Section 3582(c)(1)(A) imposes "a statutory exhaustion requirement" that "must be strictly enforced." United States v. Monzon , No. 99 Cr. 157, 2020 WL 550220, at *2 (S.D.N.Y. Feb. 4, 2020) (citing Theodoropoulos v. I.N.S. , 358 F.3d 162, 172 (2d Cir. 2004) (internal quotation marks and alterations omitted)). However, as this Court and others have held, the requirement of completing the administrative process may be waived "if one of the recognized exceptions to exhaustion applies." United States v. Perez , No. 17 Cr. 513-3, 451 F.Supp.3d 288, 291 (S.D.N.Y. Apr. 1, 2020) ; see United States v. Colvin , No. 19 Cr. 179, 2020 WL 1613943, at *2 (D. Conn. Apr. 2, 2020) ("[I]n light of the urgency of [d]efendant's request, the likelihood that she cannot exhaust her administrative appeals during her remaining eleven days of imprisonment, and the potential for serious health consequences, the [c]ourt waives the exhaustion requirement of Section 3582(c)(1)(A)."); United States v. Powell , 94 Cr. 316, ECF No. 98 (D.D.C. Mar. 28, 2020) (waiving exhaustion under § 3582(c)(1)(A) where the [c]ourt found that "requiring defendant to first seek relief through the [BOP] administrative process would be futile").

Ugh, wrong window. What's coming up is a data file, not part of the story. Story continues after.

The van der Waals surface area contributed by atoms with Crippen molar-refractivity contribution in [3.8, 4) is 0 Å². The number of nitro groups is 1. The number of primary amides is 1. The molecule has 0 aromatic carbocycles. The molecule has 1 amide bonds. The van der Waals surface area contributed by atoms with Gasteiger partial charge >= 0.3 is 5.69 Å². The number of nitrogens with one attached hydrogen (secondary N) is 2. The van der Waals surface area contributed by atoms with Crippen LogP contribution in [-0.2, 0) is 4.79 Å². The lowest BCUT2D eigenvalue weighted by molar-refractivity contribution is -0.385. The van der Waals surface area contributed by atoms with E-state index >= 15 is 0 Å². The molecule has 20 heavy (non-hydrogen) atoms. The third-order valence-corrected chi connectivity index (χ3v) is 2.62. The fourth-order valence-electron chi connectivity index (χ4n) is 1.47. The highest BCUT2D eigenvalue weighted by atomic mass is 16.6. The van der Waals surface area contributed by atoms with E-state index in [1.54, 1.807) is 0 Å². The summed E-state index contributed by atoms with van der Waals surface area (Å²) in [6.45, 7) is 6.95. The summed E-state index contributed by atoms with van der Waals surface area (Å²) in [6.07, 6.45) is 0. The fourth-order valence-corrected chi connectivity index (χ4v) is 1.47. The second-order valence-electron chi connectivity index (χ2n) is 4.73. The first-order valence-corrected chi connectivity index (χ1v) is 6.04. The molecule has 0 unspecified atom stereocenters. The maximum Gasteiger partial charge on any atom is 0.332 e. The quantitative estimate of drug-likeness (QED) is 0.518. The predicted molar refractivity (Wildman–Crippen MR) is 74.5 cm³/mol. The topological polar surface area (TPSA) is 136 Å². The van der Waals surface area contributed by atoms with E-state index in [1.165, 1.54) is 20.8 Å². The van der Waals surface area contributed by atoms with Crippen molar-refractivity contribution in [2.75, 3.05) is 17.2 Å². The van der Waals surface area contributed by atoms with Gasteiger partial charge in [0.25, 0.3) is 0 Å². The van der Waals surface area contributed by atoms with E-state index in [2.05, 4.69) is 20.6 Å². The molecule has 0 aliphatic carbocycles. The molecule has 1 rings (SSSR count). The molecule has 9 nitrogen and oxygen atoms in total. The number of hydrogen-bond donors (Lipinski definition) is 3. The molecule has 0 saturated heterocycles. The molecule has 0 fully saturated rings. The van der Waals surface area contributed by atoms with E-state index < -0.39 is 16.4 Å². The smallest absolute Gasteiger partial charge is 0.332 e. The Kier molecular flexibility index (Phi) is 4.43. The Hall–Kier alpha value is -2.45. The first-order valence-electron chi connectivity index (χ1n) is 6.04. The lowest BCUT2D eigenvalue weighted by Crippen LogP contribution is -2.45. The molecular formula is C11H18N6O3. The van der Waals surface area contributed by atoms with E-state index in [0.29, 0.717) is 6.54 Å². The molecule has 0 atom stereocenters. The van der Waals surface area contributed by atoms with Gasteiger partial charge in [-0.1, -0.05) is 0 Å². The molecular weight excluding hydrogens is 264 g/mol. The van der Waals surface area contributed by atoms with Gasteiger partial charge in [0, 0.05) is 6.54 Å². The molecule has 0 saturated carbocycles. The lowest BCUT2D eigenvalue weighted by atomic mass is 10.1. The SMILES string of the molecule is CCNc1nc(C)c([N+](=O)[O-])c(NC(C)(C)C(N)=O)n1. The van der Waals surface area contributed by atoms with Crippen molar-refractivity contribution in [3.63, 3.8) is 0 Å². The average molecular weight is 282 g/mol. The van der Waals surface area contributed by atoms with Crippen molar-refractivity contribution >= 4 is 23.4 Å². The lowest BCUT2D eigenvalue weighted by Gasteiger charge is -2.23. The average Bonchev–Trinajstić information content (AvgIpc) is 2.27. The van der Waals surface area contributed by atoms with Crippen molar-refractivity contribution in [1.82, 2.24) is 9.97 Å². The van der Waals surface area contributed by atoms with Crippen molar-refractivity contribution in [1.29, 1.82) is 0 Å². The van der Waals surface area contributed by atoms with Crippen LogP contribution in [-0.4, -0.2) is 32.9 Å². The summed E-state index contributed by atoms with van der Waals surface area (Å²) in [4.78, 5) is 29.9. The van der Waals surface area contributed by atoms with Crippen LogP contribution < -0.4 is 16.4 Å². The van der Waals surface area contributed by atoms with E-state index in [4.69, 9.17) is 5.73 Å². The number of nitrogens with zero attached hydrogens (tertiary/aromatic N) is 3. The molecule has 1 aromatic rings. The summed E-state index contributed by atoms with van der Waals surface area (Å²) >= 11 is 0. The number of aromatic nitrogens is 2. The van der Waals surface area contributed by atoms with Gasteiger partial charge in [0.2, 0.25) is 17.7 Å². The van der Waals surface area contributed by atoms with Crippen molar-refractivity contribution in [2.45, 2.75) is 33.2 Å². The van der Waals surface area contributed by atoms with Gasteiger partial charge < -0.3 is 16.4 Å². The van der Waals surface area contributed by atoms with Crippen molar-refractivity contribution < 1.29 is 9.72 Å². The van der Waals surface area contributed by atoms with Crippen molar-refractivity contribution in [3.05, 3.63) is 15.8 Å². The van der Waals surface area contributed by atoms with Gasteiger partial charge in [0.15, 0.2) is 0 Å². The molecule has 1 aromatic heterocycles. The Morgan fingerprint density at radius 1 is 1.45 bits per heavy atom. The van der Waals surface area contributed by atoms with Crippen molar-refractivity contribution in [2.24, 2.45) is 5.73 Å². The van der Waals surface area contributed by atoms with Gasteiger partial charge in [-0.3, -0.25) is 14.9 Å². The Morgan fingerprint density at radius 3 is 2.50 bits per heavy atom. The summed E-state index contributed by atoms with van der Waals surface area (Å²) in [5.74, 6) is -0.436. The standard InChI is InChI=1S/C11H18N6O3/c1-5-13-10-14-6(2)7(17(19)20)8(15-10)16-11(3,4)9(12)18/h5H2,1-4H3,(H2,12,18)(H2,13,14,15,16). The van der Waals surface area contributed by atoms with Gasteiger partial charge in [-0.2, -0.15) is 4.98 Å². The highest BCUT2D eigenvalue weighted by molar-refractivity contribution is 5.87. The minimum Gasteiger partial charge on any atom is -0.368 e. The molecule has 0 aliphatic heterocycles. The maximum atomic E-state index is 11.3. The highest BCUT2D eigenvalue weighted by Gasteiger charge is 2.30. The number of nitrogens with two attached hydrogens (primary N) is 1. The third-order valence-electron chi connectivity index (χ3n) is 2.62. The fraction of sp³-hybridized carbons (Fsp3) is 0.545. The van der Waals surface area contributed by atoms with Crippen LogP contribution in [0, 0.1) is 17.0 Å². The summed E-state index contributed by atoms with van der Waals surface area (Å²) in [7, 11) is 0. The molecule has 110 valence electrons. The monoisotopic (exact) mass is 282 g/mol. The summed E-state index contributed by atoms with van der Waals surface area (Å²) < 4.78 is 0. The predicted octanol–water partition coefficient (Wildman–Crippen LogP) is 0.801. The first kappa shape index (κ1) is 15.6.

The Court need not decide whether § 3582(c)'s exhaustion requirement is a jurisdictional requirement or merely a mandatory claim-processing rule. See Monzon , 2020 WL 550220, at *2 (describing split between courts on that question).
"Even where exhaustion is seemingly mandated by statute ..., the requirement is not absolute." Washington v. Barr , 925 F.3d 109, 118 (2d Cir. 2019) (citing McCarthy v. Madigan , 503 U.S. 140, 146–47, 112 S.Ct. 1081, 117 L.Ed.2d 291 (1992) ). There are three circumstances where failure to exhaust may be excused. "First, exhaustion may be unnecessary where it would be futile, either because agency decisionmakers are biased or because the agency has already determined the issue." Id. Second, "exhaustion may be unnecessary where the administrative process would be incapable of granting adequate relief." Id. at 119. Third, "exhaustion may be unnecessary where pursuing agency review would subject plaintiffs to undue prejudice." Id.